A novel human R25C-phospholamban mutation induces depressed contraction force and irregular beat in the heart
Heart failure refers to the inability of the heart to pump enough blood to the periphery and meet the body’s demands for energy and oxygen. The symptoms of heart failure commonly include shortness of breath, asthma, fatigue and leg swelling. Currently, heart failure is still the biggest killer in the modern world. More than 20 million people have heart failure worldwide and 50% of them die within 5 years of diagnosis. One of the major causes of HF is dilated cardiomyopathy (DCM), which is characterized by enlargement of the heart and decreased ability to pump blood. To date, more than 35% of DCM cases have been shown to associate with mutations in the genes encoding proteins involved in calcium (Ca2+) signaling regulation, force and energy production in the heart.
The heart is composed of specialized muscle cells named cardiomyocytes and they all work together to contract and relax the heart for every single beat. Similar to other muscles, the cardiac muscle requires Ca2+ to contract and squeeze blood out of the heart to the rest of the body. In cardiomyocytes, Ca2+ is released into the cytosol from an internal membrane system called sarcoplasmic reticulum (SR), which is the primary Ca2+ storage organelle. In cytosol, Ca2+ works as a switch that allows each muscle fiber to slide past each other and condense to contract. After contraction, Ca2+ is recycled back into the SR, which allows the muscle to relax and lengthen again. Phospholamban (PLN) is a small protein localized in SR that regulates Ca2+ levels in the heart. It plays a vital role in Ca2+ modulation, and therefore, the ability of the heart to function properly.
Recently, in collaboration with Dr. Ray Hershberger from the Ohio State University, we discovered a family with a novel PLN mutation (R25C). The family members that had this mutation exhibited depressed cardiac contraction, heart enlargement and cardiac arrhythmia (heartbeat is irregular, too fast, or too slow). Specifically, the member III.2 presented with sudden cardiac arrest and was diagnosed with DCM upon resuscitation at age 47. An implantable cardiac defibrillator (ICD) was therefore placed to correct his irregular heartbeat. Ten years later, he required heart transplantation due to worsening heart failure. His older sister (member III.1) was diagnosed with heart enlargement at age 51. After taking medication for 2 years, her heart function had become progressively worse which also was associated with severe cardiac arrhythmia. An ICD was required over the course of the following 10 years of her life. His younger sister (member III.3), who also had cardiac arrhythmia and required an ICD, was diagnosed with DCM at age 45. Their mother (member II.3) had complained of cardiac arrhythmia since the age of 47. She was diagnosed with DCM at 71 and was placed with an ICD at age 84. At age 90, she died from heart failure.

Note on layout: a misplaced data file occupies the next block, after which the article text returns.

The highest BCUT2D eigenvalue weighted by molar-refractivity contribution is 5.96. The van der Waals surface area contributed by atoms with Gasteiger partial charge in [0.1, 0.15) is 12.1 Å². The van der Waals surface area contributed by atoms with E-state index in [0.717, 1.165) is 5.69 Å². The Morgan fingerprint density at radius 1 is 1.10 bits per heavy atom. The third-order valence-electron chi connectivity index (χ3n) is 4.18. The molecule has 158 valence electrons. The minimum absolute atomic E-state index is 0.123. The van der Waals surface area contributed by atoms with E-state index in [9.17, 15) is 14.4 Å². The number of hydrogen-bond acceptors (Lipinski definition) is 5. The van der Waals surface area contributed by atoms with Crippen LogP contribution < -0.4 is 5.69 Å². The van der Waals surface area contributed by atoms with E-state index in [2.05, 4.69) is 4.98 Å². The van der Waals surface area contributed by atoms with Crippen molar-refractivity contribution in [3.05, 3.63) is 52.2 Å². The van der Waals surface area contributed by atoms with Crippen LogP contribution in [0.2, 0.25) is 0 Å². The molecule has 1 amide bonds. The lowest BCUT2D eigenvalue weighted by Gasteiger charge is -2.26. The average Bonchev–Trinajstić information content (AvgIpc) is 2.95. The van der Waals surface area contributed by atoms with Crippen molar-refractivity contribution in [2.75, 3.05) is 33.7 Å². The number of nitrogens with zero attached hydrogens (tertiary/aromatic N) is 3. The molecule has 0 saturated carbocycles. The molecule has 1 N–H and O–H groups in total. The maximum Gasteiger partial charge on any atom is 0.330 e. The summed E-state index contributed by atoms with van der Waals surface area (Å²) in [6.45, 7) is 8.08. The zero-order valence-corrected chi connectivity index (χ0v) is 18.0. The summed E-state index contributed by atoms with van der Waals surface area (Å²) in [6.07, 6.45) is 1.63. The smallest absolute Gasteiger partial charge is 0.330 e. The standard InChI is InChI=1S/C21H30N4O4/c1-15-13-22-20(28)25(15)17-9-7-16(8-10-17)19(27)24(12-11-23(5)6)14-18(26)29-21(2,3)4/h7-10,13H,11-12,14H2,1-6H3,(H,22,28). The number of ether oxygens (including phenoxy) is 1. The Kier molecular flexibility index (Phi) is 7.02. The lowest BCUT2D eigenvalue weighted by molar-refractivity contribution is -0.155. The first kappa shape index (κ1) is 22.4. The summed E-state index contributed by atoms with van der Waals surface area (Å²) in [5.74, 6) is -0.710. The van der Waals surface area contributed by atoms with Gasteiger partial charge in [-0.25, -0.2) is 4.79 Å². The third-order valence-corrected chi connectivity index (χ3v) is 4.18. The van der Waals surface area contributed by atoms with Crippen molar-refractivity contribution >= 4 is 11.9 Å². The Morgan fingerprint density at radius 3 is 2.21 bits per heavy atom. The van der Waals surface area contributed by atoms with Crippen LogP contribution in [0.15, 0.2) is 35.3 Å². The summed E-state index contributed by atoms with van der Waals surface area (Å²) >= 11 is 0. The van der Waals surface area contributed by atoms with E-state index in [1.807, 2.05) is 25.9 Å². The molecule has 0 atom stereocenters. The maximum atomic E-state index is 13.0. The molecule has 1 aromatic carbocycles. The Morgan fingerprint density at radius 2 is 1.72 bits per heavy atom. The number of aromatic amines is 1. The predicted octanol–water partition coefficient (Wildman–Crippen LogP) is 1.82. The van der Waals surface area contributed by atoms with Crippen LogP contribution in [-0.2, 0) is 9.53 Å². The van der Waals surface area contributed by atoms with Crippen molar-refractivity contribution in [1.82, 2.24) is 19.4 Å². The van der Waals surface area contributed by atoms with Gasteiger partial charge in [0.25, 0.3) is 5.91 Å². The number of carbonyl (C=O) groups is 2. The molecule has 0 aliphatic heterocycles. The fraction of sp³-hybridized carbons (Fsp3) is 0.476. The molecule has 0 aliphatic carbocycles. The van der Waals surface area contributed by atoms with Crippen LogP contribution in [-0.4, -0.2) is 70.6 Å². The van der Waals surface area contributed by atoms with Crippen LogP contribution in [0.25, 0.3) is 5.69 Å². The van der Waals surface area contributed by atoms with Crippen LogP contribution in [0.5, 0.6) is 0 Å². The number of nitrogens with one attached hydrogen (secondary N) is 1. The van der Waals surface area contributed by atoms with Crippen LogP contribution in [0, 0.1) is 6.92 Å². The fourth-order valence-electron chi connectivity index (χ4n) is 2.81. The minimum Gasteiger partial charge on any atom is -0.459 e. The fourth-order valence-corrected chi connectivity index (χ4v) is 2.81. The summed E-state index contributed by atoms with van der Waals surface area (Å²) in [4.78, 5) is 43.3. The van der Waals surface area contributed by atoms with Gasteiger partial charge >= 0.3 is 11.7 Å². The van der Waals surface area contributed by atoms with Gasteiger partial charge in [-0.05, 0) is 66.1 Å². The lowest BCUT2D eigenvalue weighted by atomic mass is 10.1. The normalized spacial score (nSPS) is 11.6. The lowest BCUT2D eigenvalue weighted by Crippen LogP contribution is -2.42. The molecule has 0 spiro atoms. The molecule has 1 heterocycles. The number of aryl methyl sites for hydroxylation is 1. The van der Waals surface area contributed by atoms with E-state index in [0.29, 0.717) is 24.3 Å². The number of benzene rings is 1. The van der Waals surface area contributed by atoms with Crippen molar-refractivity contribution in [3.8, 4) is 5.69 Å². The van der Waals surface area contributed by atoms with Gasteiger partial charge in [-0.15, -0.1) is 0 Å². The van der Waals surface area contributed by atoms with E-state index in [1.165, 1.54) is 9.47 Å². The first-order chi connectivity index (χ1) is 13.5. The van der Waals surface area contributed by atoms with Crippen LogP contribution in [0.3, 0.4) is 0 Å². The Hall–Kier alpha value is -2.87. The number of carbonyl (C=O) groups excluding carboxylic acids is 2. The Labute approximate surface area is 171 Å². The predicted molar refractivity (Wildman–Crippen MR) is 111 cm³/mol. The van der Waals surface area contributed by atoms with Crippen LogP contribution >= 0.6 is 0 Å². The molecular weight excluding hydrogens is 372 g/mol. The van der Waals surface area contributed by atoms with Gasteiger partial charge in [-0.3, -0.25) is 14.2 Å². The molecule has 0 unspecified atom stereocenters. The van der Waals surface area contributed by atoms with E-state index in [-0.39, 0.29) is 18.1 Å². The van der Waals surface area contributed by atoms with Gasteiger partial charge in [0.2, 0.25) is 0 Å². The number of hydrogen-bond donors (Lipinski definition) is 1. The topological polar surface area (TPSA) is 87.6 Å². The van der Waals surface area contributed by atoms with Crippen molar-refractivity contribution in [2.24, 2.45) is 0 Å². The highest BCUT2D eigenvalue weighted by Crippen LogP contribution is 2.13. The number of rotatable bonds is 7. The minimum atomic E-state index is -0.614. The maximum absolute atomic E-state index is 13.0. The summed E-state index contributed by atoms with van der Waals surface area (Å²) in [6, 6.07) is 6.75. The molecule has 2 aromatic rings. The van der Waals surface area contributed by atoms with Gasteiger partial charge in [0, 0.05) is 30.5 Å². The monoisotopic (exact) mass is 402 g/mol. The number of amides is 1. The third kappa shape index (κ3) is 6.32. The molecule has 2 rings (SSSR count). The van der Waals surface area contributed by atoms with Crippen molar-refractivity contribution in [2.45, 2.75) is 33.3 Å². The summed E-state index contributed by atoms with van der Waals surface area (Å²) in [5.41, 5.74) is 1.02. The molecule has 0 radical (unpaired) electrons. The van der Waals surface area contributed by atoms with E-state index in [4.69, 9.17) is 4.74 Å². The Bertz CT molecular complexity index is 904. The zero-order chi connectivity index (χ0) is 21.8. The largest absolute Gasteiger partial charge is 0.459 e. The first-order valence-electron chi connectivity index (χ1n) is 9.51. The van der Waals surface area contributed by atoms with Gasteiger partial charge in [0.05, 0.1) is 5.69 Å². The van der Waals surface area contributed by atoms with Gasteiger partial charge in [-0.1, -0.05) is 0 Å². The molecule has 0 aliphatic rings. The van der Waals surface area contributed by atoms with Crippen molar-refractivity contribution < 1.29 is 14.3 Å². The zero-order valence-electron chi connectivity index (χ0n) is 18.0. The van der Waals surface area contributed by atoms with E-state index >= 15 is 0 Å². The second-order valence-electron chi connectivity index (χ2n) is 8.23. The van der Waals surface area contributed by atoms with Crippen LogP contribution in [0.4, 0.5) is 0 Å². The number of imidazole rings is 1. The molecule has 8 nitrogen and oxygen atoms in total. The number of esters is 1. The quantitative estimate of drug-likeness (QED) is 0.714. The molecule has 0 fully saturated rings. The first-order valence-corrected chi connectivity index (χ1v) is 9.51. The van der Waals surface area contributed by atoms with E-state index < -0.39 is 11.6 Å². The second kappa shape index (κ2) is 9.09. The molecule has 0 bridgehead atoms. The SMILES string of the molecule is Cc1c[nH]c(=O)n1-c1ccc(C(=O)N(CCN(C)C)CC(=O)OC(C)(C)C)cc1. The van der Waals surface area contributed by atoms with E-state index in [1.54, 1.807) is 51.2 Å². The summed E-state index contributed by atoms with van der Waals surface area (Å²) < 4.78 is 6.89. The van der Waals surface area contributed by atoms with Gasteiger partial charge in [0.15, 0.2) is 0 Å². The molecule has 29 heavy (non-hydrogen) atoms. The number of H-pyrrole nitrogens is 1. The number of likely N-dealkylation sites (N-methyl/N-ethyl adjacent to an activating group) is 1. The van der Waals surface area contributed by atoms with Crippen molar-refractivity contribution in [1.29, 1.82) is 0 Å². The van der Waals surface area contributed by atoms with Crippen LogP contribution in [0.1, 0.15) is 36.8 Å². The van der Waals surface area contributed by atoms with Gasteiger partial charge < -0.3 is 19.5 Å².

To understand how this mutation causes the observed detrimental effects in the heart, we expressed this PLN mutant in rat cardiac cells. We discovered that the R25C-PLN mutant decreased SR Ca2+-uptake, which disrupted intracellular Ca2+ homeostasis and led to severely depressed contraction and arrhythmia in these cardiomyocytes.
In summary, we reported a novel human R25C-PLN mutation which induces depressed contraction and arrhythmia in the heart. These findings may lead to the use of R25C mutation as a prognostic or diagnostic marker for DCM and/or arrhythmias in the future.
Guan-Sheng Liu, Ray E. Hershberger, Evangelia G. Kranias
A novel human R25C-phospholamban mutation is associated with super-inhibition of calcium cycling and ventricular arrhythmia.
Liu GS, Morales A, Vafiadaki E, Lam CK, Cai WF, Haghighi K, Adly G, Hershberger RE, Kranias EG
Cardiovasc Res. 2015 Jul 1